The liver is our largest organ, and it’s appropriately named because we cannot live without it. The liver’s role in human health is to metabolize what comes into our bodies, turning food into energy and filtering out toxins from the blood. Maintaining a healthy liver involves first avoiding intoxicants and poisons as much as possible, and second providing your liver with the essential nutrients it needs to function. On top of that, there are some natural ingredients that help the liver better perform its important duties. We have the information on the most vital supplements and vitamins for liver health here.
How to Support Liver Function
Diseases like alcoholic fatty liver disease, non-alcoholic fatty liver disease (NAFLD), and viral hepatitis damage the liver and sometimes cause life-threatening health problems. Even without a medical condition impacting your liver, certain dietary choices and deficiencies can interrupt the liver’s detoxification processes and have a dampening effect on your overall health.
Luckily the liver is a resilient organ, able to heal and revive the way that other organs (like the heart and the kidneys) cannot. If you’re worried that something is seriously wrong with your liver, it’s important to consult a health care professional for medical advice, but if you’re just looking to support your liver with the proper vitamins and dietary supplements, we have a list of the ones you may need.
The Best Supplements and Vitamins for Liver Health
Working in conjunction with your other digestive and detox organs, the liver is a real powerhouse, not least because it has the ability to store certain vitamins and nutrients for emergency use (iron, copper, and vitamins A, B12, D, E, and K). Eating a liver flush diet is one way to help the liver function, providing it with the antioxidants needed to fight off damaging free radicals. Another way to aid liver detox is to know which vitamins are most important for inclusion in a multivitamin and which natural ingredients can help the liver work to its best abilities.
Vitamin A and Iron
Deficiencies in vitamin A and iron are some of the most common dietary deficiencies worldwide. Together they help guard against iron deficiency anemia, as vitamin A is involved in regulating the release of iron from the liver. Supplementing with either one without the other could exacerbate your issues. Iron deficiency anemia can be especially dangerous to those with chronic liver disease or cirrhosis, making it all the more important for both nutrients to be in balance and agreement.
The full array of B complex vitamins is important for liver health. Vitamin B12 is especially important. It can be stored for years in the liver, whereas other water-soluble vitamins generally cannot be stored (they get washed out daily and must be replenished).
Vitamin B12 is found in animal meats (beef and poultry) as well as fish, shellfish, eggs, and dairy products. Fortified cereals contain vitamin B12 as well.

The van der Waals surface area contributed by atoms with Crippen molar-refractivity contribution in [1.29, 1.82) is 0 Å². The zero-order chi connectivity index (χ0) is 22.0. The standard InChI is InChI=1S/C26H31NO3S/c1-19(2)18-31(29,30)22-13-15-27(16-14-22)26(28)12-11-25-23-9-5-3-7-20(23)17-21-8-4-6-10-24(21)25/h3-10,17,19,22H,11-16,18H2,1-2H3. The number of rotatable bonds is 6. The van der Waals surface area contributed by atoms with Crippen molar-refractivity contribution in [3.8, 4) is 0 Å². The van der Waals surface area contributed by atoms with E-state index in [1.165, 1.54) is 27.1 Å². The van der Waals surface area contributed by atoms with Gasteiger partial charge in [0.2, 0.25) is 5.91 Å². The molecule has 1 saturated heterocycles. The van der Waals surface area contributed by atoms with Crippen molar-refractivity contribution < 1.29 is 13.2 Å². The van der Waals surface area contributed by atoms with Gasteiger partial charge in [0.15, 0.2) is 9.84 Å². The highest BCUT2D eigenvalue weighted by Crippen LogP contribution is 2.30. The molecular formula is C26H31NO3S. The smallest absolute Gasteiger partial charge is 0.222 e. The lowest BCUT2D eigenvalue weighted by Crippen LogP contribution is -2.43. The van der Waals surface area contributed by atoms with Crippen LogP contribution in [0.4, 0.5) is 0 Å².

Vitamin B12 is useful in the treatment of liver disease because it acts as a precursor of the amino acid methionine, which then converts to S-adenosylmethionine (SAMe) for possible liver disease prevention.
There are other amino acids that play a vital role in liver health and help to reduce the risk factors for liver disease and liver cancer.
- Branched-chain amino acids (BCAAs): The BCAAs are valine, leucine, and isoleucine. Not only have BCAA-rich medicines demonstrated positive results in cirrhosis patients, but they have also delayed the progression of chronic liver disease. Popularly known for their inclusion in pre-workout supplements, BCAAs contribute significantly to muscle building.
- Cysteine (aka NAC): This sulfur-containing amino acid is available as a supplement in the form of N-acetylcysteine (NAC). NAC helps the body detox and prevents the side effects of environmental or drug toxins, so much so that intravenous NAC is given to patients experiencing acetaminophen overdose to help reduce or possibly prevent kidney and liver damage. NAC even acts as an antioxidant to reduce liver inflammation.
- Methionine: The methionine provided by vitamin B12 converts into SAMe and into cysteine when needed, but beyond those two significant liver advantages, methionine also helps prevent excessive fatty buildup in the liver and beyond by acting as a lipotropic agent and breaking down fat during metabolism.
- Threonine: A threonine deficiency has been shown to cause mitochondrial uncoupling in the liver and restrict the growth of the organ. Threonine is also used to treat nervous system disorders like familial spastic paraparesis, spinal spasticity, and multiple sclerosis.
- Histidine: This amino works as an anti-lipogenic agent, able to reduce the fatty liver caused by high-fat diets. It also has anti-inflammatory properties that help reduce joint pain and an ability to prevent certain fungal infections that would otherwise burden our immune systems.
Other amino acids like lysine are needed to help the body absorb zinc, calcium, and iron, while the amino acid carnitine helps the mitochondria in our muscles burn fat, an ancillary benefit when trying to prevent fatty liver disease.
Our essential amino acids work in concert, many of them acting as precursors for others or in support of the overall efforts for protein synthesis and nutrient utilization in the body. A comprehensive amino acid supplement containing all nine essential aminos is therefore the most robust “vitamin” on this list, containing necessary compounds for repair and recovery, for muscle strength, for lipid level control, and for liver fat reduction.